Archive - News Article
June 14th, 2011
Howard County commissioners and the Big Spring City Council will both be holding public hearings Wednesday to address the coming shift in precinct and district lines, a by-product of the 2010 Census,
Howard County commissioners will be holding two meetings during the day, the first at 10 a.m. and the second at 6 p.m. Both meetings will be held in the commissioners courtroom, located on the third floor of the county courthouse. For more information on the county public hearings, contact the county judge's office at 264-2202.
This time it's all about community education and medical updates.
The Big Spring Area Chamber of Commerce presents Part 2 of its State of the Community Series: Education/Medical Updates in the Cactus Room on the Howard College campus. The breakfast will be June 30, with the serving line opening at 7:30 a.m. and the presentations starting at 7:50 a.m.
“This time we are doing a breakfast in order to allow people to attend this and still make it to work,” said Debbye ValVerde, chamber executive director.
The Big Spring Police Department reported the following activity between 7 a.m. Monday and 7 a.m. today:
â€¢ CRYSTAL CLEAR LEE, 28, of 905 N. Gregg St., was arrested Monday on a warrant for criminal mischief between $50 and $500.
â€¢ JOSE ANGEL URIAS, 18, of 206 Simer Rd., was arrested Monday on a warrant for racing on highway â€” acceleration contest.
â€¢Â MARSHA DIANE CARTER, 34, of 5108 Dawson Rd., was arrested Monday on a warrant for speeding in school zone.
â€¢Â EDWIN JAMES DEAN, 45, of 1403 S. Nolan St., was arrested Monday on a charge of disorderly conduct/language.
Two Big Spring men were killed Saturday morning in an oilfield incident near Lamesa in Dawson County, the result of an accident on a Robinson Drilling Company platform.
Jason Bolt, 25, and Sandy Daves, 28, were killed when bushings on the oil rig they were working on failed, according to members of the victims' families.
For the Colorado River Municipal Water District, it's a matter of simple math — limited number of water sources plus limited pumping capacity equals reduced deliveries to customers.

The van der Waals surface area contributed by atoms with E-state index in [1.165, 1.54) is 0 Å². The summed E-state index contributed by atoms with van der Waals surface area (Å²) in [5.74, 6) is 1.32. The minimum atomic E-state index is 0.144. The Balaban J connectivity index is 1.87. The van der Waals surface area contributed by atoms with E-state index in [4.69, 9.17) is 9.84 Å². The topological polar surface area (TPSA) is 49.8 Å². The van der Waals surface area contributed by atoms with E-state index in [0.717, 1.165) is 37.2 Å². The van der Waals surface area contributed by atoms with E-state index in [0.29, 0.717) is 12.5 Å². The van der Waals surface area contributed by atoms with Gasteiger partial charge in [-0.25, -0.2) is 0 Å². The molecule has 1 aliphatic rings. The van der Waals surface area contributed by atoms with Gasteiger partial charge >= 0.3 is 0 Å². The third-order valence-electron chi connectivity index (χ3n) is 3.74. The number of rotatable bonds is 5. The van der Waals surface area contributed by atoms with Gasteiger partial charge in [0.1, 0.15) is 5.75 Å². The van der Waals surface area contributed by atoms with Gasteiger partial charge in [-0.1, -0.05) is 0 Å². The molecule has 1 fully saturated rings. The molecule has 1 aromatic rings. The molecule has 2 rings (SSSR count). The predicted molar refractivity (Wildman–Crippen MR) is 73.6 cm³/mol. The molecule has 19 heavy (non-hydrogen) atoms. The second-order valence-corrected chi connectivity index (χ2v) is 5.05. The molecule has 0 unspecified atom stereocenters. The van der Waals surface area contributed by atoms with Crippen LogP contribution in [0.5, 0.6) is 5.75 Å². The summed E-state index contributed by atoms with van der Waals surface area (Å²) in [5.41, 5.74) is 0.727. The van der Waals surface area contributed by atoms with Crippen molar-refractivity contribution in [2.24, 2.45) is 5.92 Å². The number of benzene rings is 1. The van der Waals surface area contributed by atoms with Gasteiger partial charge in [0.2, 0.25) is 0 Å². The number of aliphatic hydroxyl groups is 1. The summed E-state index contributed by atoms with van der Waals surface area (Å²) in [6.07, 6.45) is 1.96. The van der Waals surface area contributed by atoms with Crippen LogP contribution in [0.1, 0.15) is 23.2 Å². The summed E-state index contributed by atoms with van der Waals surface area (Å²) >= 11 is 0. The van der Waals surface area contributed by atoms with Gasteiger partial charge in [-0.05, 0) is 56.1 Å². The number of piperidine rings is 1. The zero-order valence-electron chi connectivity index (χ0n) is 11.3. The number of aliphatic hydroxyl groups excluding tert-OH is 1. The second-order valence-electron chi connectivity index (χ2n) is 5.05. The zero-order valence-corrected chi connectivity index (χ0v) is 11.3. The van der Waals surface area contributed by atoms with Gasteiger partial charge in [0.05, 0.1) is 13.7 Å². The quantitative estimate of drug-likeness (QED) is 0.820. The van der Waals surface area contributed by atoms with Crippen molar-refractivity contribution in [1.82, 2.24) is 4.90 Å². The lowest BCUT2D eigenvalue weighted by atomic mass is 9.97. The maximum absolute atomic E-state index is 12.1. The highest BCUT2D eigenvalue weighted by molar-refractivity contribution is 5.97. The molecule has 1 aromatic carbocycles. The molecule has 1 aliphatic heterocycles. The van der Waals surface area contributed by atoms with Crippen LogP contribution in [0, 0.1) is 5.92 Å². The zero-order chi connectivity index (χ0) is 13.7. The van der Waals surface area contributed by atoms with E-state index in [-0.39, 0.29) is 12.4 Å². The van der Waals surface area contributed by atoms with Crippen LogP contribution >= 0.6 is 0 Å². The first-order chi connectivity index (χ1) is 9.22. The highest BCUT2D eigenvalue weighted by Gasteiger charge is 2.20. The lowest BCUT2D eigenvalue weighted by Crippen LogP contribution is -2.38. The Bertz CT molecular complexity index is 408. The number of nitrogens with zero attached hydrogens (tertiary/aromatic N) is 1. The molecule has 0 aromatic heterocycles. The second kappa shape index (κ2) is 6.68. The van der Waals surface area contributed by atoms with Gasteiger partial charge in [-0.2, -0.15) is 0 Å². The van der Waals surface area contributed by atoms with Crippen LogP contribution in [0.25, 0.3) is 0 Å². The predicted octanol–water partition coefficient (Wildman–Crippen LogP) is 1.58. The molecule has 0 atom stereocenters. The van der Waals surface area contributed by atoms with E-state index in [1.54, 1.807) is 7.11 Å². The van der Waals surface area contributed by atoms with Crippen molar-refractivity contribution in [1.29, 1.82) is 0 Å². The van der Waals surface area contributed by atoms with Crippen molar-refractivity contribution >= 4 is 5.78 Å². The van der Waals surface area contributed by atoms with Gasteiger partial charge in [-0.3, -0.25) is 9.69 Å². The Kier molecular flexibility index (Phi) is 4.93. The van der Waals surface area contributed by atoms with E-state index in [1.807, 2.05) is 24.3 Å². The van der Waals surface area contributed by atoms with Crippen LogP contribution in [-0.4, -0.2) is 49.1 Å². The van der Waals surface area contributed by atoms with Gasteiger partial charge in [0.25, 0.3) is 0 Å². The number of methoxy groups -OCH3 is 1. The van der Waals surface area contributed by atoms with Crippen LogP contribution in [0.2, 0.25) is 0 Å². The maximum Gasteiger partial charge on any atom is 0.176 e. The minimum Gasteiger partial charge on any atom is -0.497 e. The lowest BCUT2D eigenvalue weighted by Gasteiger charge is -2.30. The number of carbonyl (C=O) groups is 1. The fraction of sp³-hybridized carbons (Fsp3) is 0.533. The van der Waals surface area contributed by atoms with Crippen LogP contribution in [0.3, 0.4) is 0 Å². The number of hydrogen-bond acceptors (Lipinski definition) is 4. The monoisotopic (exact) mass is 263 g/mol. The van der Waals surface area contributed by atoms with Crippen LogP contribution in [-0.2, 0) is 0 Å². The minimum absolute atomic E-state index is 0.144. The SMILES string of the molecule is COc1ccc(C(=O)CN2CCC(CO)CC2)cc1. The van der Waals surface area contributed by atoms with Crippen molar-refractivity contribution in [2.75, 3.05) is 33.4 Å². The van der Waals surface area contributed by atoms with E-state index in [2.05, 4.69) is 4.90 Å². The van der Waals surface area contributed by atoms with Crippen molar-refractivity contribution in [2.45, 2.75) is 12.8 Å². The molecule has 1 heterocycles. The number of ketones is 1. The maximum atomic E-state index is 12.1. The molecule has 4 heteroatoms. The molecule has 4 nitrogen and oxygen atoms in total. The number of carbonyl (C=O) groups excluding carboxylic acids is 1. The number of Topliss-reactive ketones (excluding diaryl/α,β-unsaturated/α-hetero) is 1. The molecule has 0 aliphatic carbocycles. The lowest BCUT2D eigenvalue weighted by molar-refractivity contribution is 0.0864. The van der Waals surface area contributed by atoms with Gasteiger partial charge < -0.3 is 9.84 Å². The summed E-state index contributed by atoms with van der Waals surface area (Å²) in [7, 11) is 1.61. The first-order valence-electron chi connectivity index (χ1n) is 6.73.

CRMWD, which had already reduced deliveries to its member cities by 10 percent this summer, announced an additional 10 percent reduction effective July 1.
It's not all about cars for the ALSA Car Club of Big Spring. It's about doing what they can to help the community.
ALSA members joined together for a community service project at the house of Mr. and Mrs. Santos Duron Saturday morning.
“We were presented with this project and all the members decided it would be something we could help out with,” president of ALSA Car Club in Big Spring, Michael Dutchover, said.
The proposed 2012 budget for the Howard County Appraisal District will once again take center stage during Tuesday's meeting of the Big Spring City Council, as the government panel looks to make its disapproval of the fiscal plan official.
The council will meet at 5:30 p.m. Tuesday in its chambers on East Fourth Street.
The council disapproved the proposed budget — which was presented at the May 24 meeting — on a 4-1 vote, citing a $15,000 raise in salary for Chief Appraiser Brett McKibben as the reason.
The Big Spring Police Department reported the following activity between 9 a.m. Saturday and 7 a.m. today:
â€¢ JOHN JOSEPH MOUNTNEY, 47, of Arkansas, was arrested Saturday on a charge of public intoxication.
â€¢ DALTON WILL WHITE, 34, of 410 Davis Rd., was arrested Saturday on a charge of driving while intoxicated (open container â€“ second offense.
â€¢ ERNEST SAIZ JR., 49, of 1905 Wasson Rd., was arrested Saturday on warrants for no driver's license â€“ when unlicensed, expired motor vehicle inspection certificate and failure to maintain financial responsibility.
Aside from the annual Pops in the Park show, it will be a fireworks-free Fourth of July in Howard County.
County Judge Mark Barr announced today he will sign a declaration Monday banning the sale, possession and use of fireworks in the county.
Worsening drought conditions, coupled with the increased threat of wildfires, have prompted the move, Barr said.
Nobody ever said being an elected official was easy, but this may have been the most difficult few months in Texas Sen. Kel Seliger's political life.
Seliger (R-Amarillo), Big Spring's representative in the Texas Senate, said he and his colleagues were forced to deal with several difficult challenges this year, starting with how to deal with a $27 billion shortfall in state revenue.
The deep cuts inflicted on almost every segment of the Texas budget are guaranteed to leave few people happy, he conceded.